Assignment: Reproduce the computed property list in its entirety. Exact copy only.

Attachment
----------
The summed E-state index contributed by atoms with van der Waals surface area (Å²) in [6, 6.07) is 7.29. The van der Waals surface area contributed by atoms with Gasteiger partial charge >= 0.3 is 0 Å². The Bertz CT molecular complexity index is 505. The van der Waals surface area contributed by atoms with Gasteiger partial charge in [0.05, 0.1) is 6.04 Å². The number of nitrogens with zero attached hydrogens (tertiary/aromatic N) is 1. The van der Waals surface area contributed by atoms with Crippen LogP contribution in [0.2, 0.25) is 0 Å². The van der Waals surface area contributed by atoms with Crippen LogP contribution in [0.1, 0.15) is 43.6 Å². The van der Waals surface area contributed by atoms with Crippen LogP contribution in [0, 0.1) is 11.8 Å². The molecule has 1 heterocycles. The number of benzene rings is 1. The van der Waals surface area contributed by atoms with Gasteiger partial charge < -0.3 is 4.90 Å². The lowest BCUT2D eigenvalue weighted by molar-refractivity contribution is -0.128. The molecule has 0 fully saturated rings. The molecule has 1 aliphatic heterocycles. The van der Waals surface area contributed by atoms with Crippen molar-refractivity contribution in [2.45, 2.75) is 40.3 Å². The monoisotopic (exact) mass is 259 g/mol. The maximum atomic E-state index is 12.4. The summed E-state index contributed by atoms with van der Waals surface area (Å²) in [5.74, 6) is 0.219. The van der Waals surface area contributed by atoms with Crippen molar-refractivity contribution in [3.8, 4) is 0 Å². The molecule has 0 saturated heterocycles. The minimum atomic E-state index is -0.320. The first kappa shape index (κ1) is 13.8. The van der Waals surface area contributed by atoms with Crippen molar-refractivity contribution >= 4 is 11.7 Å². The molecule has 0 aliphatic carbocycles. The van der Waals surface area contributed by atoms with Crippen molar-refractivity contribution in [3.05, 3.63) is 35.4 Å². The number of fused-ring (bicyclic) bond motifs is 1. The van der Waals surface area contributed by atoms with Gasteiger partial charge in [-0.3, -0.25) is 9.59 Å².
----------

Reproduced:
The summed E-state index contributed by atoms with van der Waals surface area (Å²) in [6, 6.07) is 7.29. The van der Waals surface area contributed by atoms with Gasteiger partial charge >= 0.3 is 0 Å². The Bertz CT molecular complexity index is 505. The van der Waals surface area contributed by atoms with Gasteiger partial charge in [0.05, 0.1) is 6.04 Å². The number of nitrogens with zero attached hydrogens (tertiary/aromatic N) is 1. The van der Waals surface area contributed by atoms with Crippen LogP contribution in [0.2, 0.25) is 0 Å². The van der Waals surface area contributed by atoms with Crippen LogP contribution in [0.1, 0.15) is 43.6 Å². The van der Waals surface area contributed by atoms with Crippen LogP contribution in [0, 0.1) is 11.8 Å². The molecule has 1 heterocycles. The number of benzene rings is 1. The van der Waals surface area contributed by atoms with Gasteiger partial charge < -0.3 is 4.90 Å². The lowest BCUT2D eigenvalue weighted by molar-refractivity contribution is -0.128. The molecule has 0 fully saturated rings. The molecule has 1 aliphatic heterocycles. The van der Waals surface area contributed by atoms with Crippen molar-refractivity contribution in [2.45, 2.75) is 40.3 Å². The monoisotopic (exact) mass is 259 g/mol. The maximum atomic E-state index is 12.4. The summed E-state index contributed by atoms with van der Waals surface area (Å²) in [5.74, 6) is 0.219. The van der Waals surface area contributed by atoms with Crippen molar-refractivity contribution in [3.8, 4) is 0 Å². The molecule has 0 saturated heterocycles. The minimum atomic E-state index is -0.320. The first kappa shape index (κ1) is 13.8. The van der Waals surface area contributed by atoms with Crippen molar-refractivity contribution >= 4 is 11.7 Å². The molecule has 0 aliphatic carbocycles. The van der Waals surface area contributed by atoms with Crippen molar-refractivity contribution in [3.05, 3.63) is 35.4 Å². The number of fused-ring (bicyclic) bond motifs is 1. The van der Waals surface area contributed by atoms with Gasteiger partial charge in [-0.3, -0.25) is 9.59 Å².